With his first All-Star selection and a nice-looking season (already more than 3 WAR) heading into September, it might be safe to say Matt Wieters has Arrived as a Major Leaguer. While he may never match the incredible hype that surrounded him ahead of his rookie campaign, he is certainly a more-than-adequate big league catcher.
Looking more closely at his numbers, we see the bulk of his value comes from strong defense behind the plate and the ability to play nearly every day. His offense is just barely above average (106 wRC+) but his splits tell a different story. Huge months of April and August offset (and obscure) three marginally ugly months in the middle.
The arbitrary endpoints game is fun to play as it makes shaping a “Matt Wieters only hits when it doesn’t count” narrative. His 2011 wOBA by month does leave much to desire: .360, .300, .292, .300, .417. For the season he owns a .333 mark – the highest of his three-year career.
Rather than using months to evaluate Wieters, let’s use my 10 day rolling wOBA trick to get a better sense of his season. Do the peaks bring up true lows or does he maintain a steady number?
One important thing to note: this wOBA is not consistent with his 2011 wOBA as it uses last year’s linear weights. The relative peaks and valleys are the same so don’t worry your little head too much about it.
Call me crazy but I think 250 plate appearances is more than 150 plate appearances. As such, I’m more inclined to think the very much league average Wieters is a better representation of Real Matt Wieters.
The other side of that coin is pedigree – Matt Wieters positively destroyed minor league pitching at every level, there is no reason to suggest he can’t continue doing so at the big league level, even if it took more than 1000 plate appearances to figure it out.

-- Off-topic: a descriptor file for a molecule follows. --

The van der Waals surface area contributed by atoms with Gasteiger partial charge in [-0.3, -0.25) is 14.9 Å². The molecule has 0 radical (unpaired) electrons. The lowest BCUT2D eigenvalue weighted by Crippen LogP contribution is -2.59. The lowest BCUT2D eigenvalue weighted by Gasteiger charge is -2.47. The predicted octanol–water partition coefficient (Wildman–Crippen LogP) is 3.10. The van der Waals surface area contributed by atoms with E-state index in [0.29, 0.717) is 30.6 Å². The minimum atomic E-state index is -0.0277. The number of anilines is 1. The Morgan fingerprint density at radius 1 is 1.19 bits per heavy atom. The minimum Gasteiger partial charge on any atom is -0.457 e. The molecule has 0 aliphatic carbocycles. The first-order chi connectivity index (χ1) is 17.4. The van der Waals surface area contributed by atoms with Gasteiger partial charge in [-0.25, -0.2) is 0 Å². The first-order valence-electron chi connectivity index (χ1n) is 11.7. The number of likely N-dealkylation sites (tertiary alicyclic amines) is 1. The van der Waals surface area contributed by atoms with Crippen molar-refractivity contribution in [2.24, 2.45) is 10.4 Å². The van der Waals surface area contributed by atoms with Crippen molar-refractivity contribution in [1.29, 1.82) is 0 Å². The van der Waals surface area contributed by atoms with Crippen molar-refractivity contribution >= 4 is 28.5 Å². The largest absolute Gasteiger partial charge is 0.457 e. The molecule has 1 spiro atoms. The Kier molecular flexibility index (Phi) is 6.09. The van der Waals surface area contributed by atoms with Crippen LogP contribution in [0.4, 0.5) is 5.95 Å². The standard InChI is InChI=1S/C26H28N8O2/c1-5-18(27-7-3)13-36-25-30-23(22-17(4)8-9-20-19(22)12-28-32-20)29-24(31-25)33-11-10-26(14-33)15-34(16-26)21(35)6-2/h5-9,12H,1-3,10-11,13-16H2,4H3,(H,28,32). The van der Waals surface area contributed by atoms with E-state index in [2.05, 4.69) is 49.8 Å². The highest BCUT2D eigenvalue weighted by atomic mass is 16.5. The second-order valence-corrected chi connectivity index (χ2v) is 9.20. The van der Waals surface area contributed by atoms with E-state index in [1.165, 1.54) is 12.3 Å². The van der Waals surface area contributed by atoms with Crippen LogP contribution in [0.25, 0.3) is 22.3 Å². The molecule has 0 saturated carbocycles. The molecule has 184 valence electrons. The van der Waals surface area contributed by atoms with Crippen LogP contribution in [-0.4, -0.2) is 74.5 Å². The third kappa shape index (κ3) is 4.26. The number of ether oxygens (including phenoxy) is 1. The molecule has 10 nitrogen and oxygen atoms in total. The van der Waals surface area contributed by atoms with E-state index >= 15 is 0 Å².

Of course, there is more than one way to “figure it out”. This season, Wieters shows very pronounced platoon splits for the first time in his career. The Orioles catcher added nearly 100 points of wOBA versus lefties in 2011 due, in no small part, to a drastic increase in walk rate paired with very high BABIP rates. The number that jumps off the page at me: 20% HR/FB rate as a right handed batter. Compared to his previous HR/FB from that side of the plate (5.4%, 7.3%), I might hazard a guess that something is up.
Providing the excellent defense and durability it really all we can ask of Matt Wieters. Watching such a large man fold his immense frame into the catcher’s crouch makes me appreciate his ability to hit even at a league-average rate. Does the recent hot streak of Wieters suggest he can be more than that in the future? Or it is just that – a streak. A tidy confluence of events painting a more hopefully picture of the star the Orioles thought they had?
Considering hope is in extremely short supply in Baltimore for the last, I don’t know, 15 years, I think it’s okay if they hang on to this one until Wieters proves he hasn’t actually turned the corner toward his fated super-stardom. Orioles fans have earned it, to say the least.